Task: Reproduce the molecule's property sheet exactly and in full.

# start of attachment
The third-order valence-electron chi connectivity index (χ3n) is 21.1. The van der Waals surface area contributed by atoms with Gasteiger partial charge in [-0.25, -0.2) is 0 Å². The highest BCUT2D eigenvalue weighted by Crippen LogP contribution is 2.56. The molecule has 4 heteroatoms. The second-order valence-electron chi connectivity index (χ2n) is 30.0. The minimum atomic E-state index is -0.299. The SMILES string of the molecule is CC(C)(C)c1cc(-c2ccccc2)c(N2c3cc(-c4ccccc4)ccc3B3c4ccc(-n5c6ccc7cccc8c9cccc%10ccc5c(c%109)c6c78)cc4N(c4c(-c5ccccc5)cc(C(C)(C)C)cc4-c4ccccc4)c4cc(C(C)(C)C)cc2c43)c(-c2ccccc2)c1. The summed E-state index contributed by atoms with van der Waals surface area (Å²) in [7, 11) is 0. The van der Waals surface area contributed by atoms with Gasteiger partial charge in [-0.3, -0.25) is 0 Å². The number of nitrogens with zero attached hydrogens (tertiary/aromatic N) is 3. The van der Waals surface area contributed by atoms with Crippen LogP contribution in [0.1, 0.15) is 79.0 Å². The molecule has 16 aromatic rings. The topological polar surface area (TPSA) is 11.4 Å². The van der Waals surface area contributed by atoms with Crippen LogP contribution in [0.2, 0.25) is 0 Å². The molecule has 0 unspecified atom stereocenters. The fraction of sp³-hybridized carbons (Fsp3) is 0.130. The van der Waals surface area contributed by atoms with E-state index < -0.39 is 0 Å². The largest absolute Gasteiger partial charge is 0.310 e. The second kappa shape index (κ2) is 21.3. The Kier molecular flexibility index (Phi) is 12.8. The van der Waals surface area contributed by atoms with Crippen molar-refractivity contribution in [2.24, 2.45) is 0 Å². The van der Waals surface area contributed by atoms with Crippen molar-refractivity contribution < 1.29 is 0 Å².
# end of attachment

The third-order valence-electron chi connectivity index (χ3n) is 21.1. The van der Waals surface area contributed by atoms with Gasteiger partial charge in [-0.25, -0.2) is 0 Å². The highest BCUT2D eigenvalue weighted by Crippen LogP contribution is 2.56. The molecule has 4 heteroatoms. The second-order valence-electron chi connectivity index (χ2n) is 30.0. The minimum atomic E-state index is -0.299. The SMILES string of the molecule is CC(C)(C)c1cc(-c2ccccc2)c(N2c3cc(-c4ccccc4)ccc3B3c4ccc(-n5c6ccc7cccc8c9cccc%10ccc5c(c%109)c6c78)cc4N(c4c(-c5ccccc5)cc(C(C)(C)C)cc4-c4ccccc4)c4cc(C(C)(C)C)cc2c43)c(-c2ccccc2)c1. The summed E-state index contributed by atoms with van der Waals surface area (Å²) in [7, 11) is 0. The van der Waals surface area contributed by atoms with Gasteiger partial charge in [-0.3, -0.25) is 0 Å². The number of nitrogens with zero attached hydrogens (tertiary/aromatic N) is 3. The van der Waals surface area contributed by atoms with Crippen LogP contribution in [0.1, 0.15) is 79.0 Å². The molecule has 16 aromatic rings. The topological polar surface area (TPSA) is 11.4 Å². The van der Waals surface area contributed by atoms with Crippen LogP contribution in [0.2, 0.25) is 0 Å². The molecule has 0 unspecified atom stereocenters. The fraction of sp³-hybridized carbons (Fsp3) is 0.130. The van der Waals surface area contributed by atoms with E-state index < -0.39 is 0 Å². The largest absolute Gasteiger partial charge is 0.310 e. The second kappa shape index (κ2) is 21.3. The Kier molecular flexibility index (Phi) is 12.8. The van der Waals surface area contributed by atoms with Crippen molar-refractivity contribution in [2.24, 2.45) is 0 Å². The van der Waals surface area contributed by atoms with Crippen molar-refractivity contribution < 1.29 is 0 Å².